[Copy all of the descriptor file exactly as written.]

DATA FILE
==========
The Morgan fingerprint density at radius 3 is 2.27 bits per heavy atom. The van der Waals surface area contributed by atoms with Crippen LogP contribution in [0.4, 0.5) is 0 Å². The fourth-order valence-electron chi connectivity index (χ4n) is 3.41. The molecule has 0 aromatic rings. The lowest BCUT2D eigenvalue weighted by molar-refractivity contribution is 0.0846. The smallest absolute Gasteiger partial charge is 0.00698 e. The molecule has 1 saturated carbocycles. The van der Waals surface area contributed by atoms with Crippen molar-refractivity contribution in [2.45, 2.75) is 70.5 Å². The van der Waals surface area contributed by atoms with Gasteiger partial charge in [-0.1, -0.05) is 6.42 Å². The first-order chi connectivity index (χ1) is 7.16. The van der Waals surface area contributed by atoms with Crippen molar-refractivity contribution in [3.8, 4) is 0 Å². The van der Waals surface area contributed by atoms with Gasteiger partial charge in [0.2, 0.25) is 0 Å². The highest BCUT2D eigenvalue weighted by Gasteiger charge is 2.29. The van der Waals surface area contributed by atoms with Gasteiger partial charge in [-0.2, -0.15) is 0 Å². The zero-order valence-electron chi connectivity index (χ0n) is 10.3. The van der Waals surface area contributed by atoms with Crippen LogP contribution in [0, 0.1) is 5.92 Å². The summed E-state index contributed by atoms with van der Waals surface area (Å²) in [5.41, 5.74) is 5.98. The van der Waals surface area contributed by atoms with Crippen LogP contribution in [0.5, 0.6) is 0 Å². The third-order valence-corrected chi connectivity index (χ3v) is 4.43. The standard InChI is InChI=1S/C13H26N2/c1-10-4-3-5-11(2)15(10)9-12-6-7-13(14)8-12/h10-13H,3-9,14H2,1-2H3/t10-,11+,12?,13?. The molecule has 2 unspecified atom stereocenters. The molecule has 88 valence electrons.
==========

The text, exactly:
The Morgan fingerprint density at radius 3 is 2.27 bits per heavy atom. The van der Waals surface area contributed by atoms with Crippen LogP contribution in [0.4, 0.5) is 0 Å². The fourth-order valence-electron chi connectivity index (χ4n) is 3.41. The molecule has 0 aromatic rings. The lowest BCUT2D eigenvalue weighted by molar-refractivity contribution is 0.0846. The smallest absolute Gasteiger partial charge is 0.00698 e. The molecule has 1 saturated carbocycles. The van der Waals surface area contributed by atoms with Crippen molar-refractivity contribution in [2.45, 2.75) is 70.5 Å². The van der Waals surface area contributed by atoms with Gasteiger partial charge in [-0.1, -0.05) is 6.42 Å². The first-order chi connectivity index (χ1) is 7.16. The van der Waals surface area contributed by atoms with Crippen molar-refractivity contribution in [3.8, 4) is 0 Å². The van der Waals surface area contributed by atoms with Gasteiger partial charge in [0.2, 0.25) is 0 Å². The highest BCUT2D eigenvalue weighted by Gasteiger charge is 2.29. The van der Waals surface area contributed by atoms with Gasteiger partial charge in [-0.2, -0.15) is 0 Å². The zero-order valence-electron chi connectivity index (χ0n) is 10.3. The van der Waals surface area contributed by atoms with Crippen LogP contribution in [0, 0.1) is 5.92 Å². The summed E-state index contributed by atoms with van der Waals surface area (Å²) in [5.41, 5.74) is 5.98. The van der Waals surface area contributed by atoms with Crippen LogP contribution in [0.5, 0.6) is 0 Å². The third-order valence-corrected chi connectivity index (χ3v) is 4.43. The standard InChI is InChI=1S/C13H26N2/c1-10-4-3-5-11(2)15(10)9-12-6-7-13(14)8-12/h10-13H,3-9,14H2,1-2H3/t10-,11+,12?,13?. The molecule has 2 unspecified atom stereocenters. The molecule has 88 valence electrons.